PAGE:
The Last Jedi, One Not Many
This is our companion piece explaining our reasoning on why we believe "The Last Jedi" is singular and what that means for the series.
One, Not Many
Jedi can be either singular or plural. Yet, the history of the phrase the “last Jedi” gives us some clues as to its usage. The term has been used in two major instances before and both times the usage was singular.
First, “when gone am I, last of the Jedi will you be” was the first time we heard this phrase in Return of the Jedi when Yoda speaks to Luke. It was clearly singular and he was speaking of Luke.
Second, Luke Skywalker is referred to as “the last Jedi” in the opening crawl of The Force Awakens and later by Snoke as he speaks with Kylo Ren. In each instance, they are referring to a singular Jedi.
Throughout Star Wars, ‘last of the Jedi’ has been singular in its usage. Yet, it was never used to refer to force sensitive beings or those who have left the Jedi order for either good or evil. In the extended universe, the world is much bigger and there are "Jedi" scattered throughout the galaxy though Yoda is speaking of those who are actually a part of the Jedi order.
Leia is clearly force sensitive as early on as in Empire Strikes Back when Yoda says, “No, there is another.” Yet, Yoda does not refer to her as a Jedi. Rey currently falls into this category. She is powerful in the Force, able to wield it like no other without training, but does not yet know how to do so as a Jedi.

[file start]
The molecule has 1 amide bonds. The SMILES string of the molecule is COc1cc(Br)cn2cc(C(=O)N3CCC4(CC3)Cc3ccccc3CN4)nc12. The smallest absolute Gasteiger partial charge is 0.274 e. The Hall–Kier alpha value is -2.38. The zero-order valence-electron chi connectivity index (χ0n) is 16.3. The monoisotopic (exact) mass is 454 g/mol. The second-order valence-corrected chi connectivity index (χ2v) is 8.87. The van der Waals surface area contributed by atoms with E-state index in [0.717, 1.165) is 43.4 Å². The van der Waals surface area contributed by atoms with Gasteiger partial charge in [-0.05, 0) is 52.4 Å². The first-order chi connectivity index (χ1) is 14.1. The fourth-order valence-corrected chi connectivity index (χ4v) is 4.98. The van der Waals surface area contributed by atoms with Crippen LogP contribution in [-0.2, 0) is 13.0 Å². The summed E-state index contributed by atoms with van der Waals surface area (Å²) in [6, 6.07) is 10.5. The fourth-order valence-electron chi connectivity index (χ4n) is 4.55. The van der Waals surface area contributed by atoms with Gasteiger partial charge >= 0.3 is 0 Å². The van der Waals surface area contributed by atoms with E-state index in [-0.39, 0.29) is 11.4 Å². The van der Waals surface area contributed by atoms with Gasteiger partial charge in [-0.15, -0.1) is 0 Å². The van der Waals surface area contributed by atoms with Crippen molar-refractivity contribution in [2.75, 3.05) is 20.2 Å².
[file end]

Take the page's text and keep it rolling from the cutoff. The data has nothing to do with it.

There have also been force sensitive beings and warriors spread throughout the galaxy even as there is clearly a “last Jedi.” Characters like Chirrut Imwe or Maz Kanata will continue to pop up in Star Wars lore as may warriors like Quinlan Vos - yet they may not be “Jedi.”
Our final reason for sticking with the singular usage is our breakdown of the narrative. Changing the “last Jedi” to be plural accomplishes little more than destroy the narrative weight of being “the last.” Sure, it could be plural but you have to think about what they gain from a narrative standpoint by making it so. Passing the title to many Jedi, even a few robs the narrative weight of losing the Jedi order to the conflict of the film. If we don’t believe that Snoke and Ren can snuff out the last of the Jedi then we aren’t as interested as an audience. By the “last Jedi” remaining singular, it puts narrative focus on this last Jedi and how he/she can be changed by the conflict of the story. It also creates suspense in WHO that Jedi could be. We know who it is currently but the suspense of the title is in how that may change. If it goes to a group, that is a whole lot more hum drum than if you are looking for an individual. Neo in Matrix was most effective narratively when we were following along with his journey to become "the one." That is why we believe it is clearly singular and will build our theories from that perspective.